New Executive Director of UNEP, Erik Solheim: Photo Harry Wad
Bonn, 27 June 2016- Erik Solheim has taken up his appointment as the new Executive Director of the United Nations Environmental Programme (UNEP), replacing Achim Steiner, who served as Executive Director of UNEP for ten years from 2006. A former member of the Norwegian parliament and Minister for International Development and the Environment, Mr. Solheim is an established figure on the international stage, having acted as chief negotiator of the peace process in Sri Lanka as well as participating in peace negotiations in Sudan, Nepal, Myanmar and Burundi.
"Our planet is vulnerable, but I'm optimistic we can resolve the environmental problems we face. There's little we can't achieve when we pull together with cooperation, collaboration and a can-do attitude," said Erik Solheim in the UNEP press release announcing the start of his tenure as Executive Director of UNEP, with the concurrent position of UN Under-Secretary-General.
Mr. Solheim has been active on behalf of CMS Family causes in the past. CMS veterans might remember that in November 2011 Mr Solheim opened the 10th Meeting of the Conference of Parties to CMS (COP10) in Bergen, Norway. At the CMS COP10 welcoming reception, he emphasized that Norway was built on migratory species, such as salmon and the reindeer which lured the original settlers of Norway away from their original homes in southern France.
Mr. Solheim noted that the decline of migratory species – such as the globally threatened Lesser White-fronted Goose, a flagship AEWA protected species, has become a symbol for the alarming trends in our interactions with the natural world. In his 2011 speech, he argued for a way forward, with greater collaboration amongst environmentalists and greater involvement of the public, advocating greater efforts to reach out to business interests, not as adversaries but as partners in promoting wildlife around the world. He detailed the importance of securing broad public support for migratory animals and the agreements which protect them.
“The CMS Family is looking forward to working closely with Erik Solheim, to continue to do all we can to work with countries and the wider environmental community to conserve the world’s migratory animals for future generations to come,” said Bradnee Chambers, Executive Secretary of the Convention on the Conservation of Migratory Species of Wild Animals (CMS). “Tackling the major environmental issues of our time such as ocean and air pollution, the destruction of ecosystems, loss of biodiversity and climate change is absolutely critical and will benefit both people and wildlife across the planet alike,” said Chambers.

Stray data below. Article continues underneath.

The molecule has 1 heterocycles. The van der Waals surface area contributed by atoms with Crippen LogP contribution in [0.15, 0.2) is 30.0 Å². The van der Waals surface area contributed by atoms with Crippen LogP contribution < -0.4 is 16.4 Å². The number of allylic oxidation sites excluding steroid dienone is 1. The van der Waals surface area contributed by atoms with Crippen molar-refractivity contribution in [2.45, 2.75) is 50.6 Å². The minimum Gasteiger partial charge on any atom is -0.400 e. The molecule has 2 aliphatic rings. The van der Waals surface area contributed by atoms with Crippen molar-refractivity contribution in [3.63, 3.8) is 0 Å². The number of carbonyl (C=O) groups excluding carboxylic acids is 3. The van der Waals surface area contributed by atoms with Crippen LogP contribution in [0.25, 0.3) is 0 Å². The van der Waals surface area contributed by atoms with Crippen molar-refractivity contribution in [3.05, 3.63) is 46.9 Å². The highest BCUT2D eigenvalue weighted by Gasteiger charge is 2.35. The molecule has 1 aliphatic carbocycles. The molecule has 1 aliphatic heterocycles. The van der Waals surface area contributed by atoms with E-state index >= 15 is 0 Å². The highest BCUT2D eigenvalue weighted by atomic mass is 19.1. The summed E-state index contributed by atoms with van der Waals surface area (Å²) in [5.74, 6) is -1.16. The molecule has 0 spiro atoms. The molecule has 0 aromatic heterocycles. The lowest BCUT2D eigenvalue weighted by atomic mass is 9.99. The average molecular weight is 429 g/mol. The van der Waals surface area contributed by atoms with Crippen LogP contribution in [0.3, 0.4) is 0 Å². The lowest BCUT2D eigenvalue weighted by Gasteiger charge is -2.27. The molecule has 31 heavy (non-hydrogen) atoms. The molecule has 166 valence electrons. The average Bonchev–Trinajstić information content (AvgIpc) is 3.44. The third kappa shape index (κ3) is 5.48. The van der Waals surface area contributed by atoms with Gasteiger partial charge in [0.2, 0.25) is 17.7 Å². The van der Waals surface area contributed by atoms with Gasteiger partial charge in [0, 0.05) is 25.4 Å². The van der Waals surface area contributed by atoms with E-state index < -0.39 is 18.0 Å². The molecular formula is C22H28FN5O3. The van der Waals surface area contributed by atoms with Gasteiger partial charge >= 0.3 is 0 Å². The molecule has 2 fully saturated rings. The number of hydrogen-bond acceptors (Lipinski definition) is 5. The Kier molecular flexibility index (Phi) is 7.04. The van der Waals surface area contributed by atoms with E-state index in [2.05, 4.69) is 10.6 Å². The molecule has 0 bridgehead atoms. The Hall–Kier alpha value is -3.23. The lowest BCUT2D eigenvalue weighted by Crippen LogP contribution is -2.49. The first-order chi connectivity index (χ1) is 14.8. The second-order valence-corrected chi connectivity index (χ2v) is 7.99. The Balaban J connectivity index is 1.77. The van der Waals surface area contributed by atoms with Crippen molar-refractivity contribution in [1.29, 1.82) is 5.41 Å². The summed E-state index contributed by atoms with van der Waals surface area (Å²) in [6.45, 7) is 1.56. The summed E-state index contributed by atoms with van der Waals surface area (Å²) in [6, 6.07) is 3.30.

In 2005, Mr. Solheim was appointed the Norwegian Minister for International Development. He served in this role until 2007, when he became the Norwegian Minister for the Environment and International Development. With his leadership, Norway’s allocations for overseas development assistance increased to one per cent of gross national income, the highest in the world. The Nature Diversity Act, also passed during Mr. Solheim’s tenure, aims to create sustainable use and conservation plans to preserve Norway’s ‘biological, geological and landscape diversity and ecological processes.
In 2007, Mr. Solheim facilitated the launch of the Norwegian International Climate and Forest Initiative. Mr. Solheim’s leadership in the context of this Norwegian driven initiative were pivotal to the creation in 2008 of the UN REDD programme (Reducing Emissions from Deforestation and Forest Degradation).
Most recently, Mr. Solheim has served as the Chair of the Development Assistance Committee of the Organization for Economic Cooperation and Development, and the UNEP's Special Envoy for Environment, Conflict and Disaster.
AEWA Executive Secretary Dr. Jacques Trouvilliez extended a warm welcome to Eric Solheim on joining the UNEP family saying “The outposted Secretariats of MEAs such as CMS and AEWA look forward to working with the new Executive Director to help our Parties to conserve migratory species and their habitats.”
Last updated on 28 June 2016